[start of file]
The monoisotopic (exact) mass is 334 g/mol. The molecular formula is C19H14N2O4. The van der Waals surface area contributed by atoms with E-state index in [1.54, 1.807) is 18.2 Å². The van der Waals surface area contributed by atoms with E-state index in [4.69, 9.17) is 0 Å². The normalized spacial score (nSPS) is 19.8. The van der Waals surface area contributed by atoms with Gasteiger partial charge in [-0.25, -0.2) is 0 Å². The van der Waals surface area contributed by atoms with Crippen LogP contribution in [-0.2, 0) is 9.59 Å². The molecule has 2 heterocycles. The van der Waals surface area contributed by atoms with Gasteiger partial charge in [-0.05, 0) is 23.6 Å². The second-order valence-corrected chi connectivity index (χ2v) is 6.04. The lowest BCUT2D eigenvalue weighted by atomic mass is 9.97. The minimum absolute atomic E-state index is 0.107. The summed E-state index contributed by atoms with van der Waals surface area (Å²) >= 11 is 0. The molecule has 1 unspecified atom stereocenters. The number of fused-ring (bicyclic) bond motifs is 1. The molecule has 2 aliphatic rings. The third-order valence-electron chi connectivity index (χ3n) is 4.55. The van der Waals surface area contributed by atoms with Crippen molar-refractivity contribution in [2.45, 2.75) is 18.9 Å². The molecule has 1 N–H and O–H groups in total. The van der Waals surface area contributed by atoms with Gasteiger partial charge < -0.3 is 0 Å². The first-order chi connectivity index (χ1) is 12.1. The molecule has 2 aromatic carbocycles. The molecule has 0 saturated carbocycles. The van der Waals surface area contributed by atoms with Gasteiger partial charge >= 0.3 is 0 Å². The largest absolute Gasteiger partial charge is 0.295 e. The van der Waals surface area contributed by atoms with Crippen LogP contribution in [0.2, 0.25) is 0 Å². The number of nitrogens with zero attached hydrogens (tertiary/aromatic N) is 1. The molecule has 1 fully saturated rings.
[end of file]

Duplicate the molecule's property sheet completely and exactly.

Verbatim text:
The monoisotopic (exact) mass is 334 g/mol. The molecular formula is C19H14N2O4. The van der Waals surface area contributed by atoms with E-state index in [1.54, 1.807) is 18.2 Å². The van der Waals surface area contributed by atoms with E-state index in [4.69, 9.17) is 0 Å². The normalized spacial score (nSPS) is 19.8. The van der Waals surface area contributed by atoms with Gasteiger partial charge in [-0.25, -0.2) is 0 Å². The van der Waals surface area contributed by atoms with Crippen LogP contribution in [-0.2, 0) is 9.59 Å². The molecule has 2 heterocycles. The van der Waals surface area contributed by atoms with Gasteiger partial charge in [-0.05, 0) is 23.6 Å². The second-order valence-corrected chi connectivity index (χ2v) is 6.04. The lowest BCUT2D eigenvalue weighted by atomic mass is 9.97. The minimum absolute atomic E-state index is 0.107. The summed E-state index contributed by atoms with van der Waals surface area (Å²) >= 11 is 0. The molecule has 1 unspecified atom stereocenters. The number of fused-ring (bicyclic) bond motifs is 1. The molecule has 2 aliphatic rings. The third-order valence-electron chi connectivity index (χ3n) is 4.55. The van der Waals surface area contributed by atoms with Crippen molar-refractivity contribution in [2.45, 2.75) is 18.9 Å². The molecule has 1 N–H and O–H groups in total. The van der Waals surface area contributed by atoms with Gasteiger partial charge < -0.3 is 0 Å². The first-order chi connectivity index (χ1) is 12.1. The molecule has 2 aromatic carbocycles. The molecule has 0 saturated carbocycles. The van der Waals surface area contributed by atoms with Gasteiger partial charge >= 0.3 is 0 Å². The largest absolute Gasteiger partial charge is 0.295 e. The van der Waals surface area contributed by atoms with Crippen LogP contribution in [0.2, 0.25) is 0 Å². The number of nitrogens with zero attached hydrogens (tertiary/aromatic N) is 1. The molecule has 1 fully saturated rings.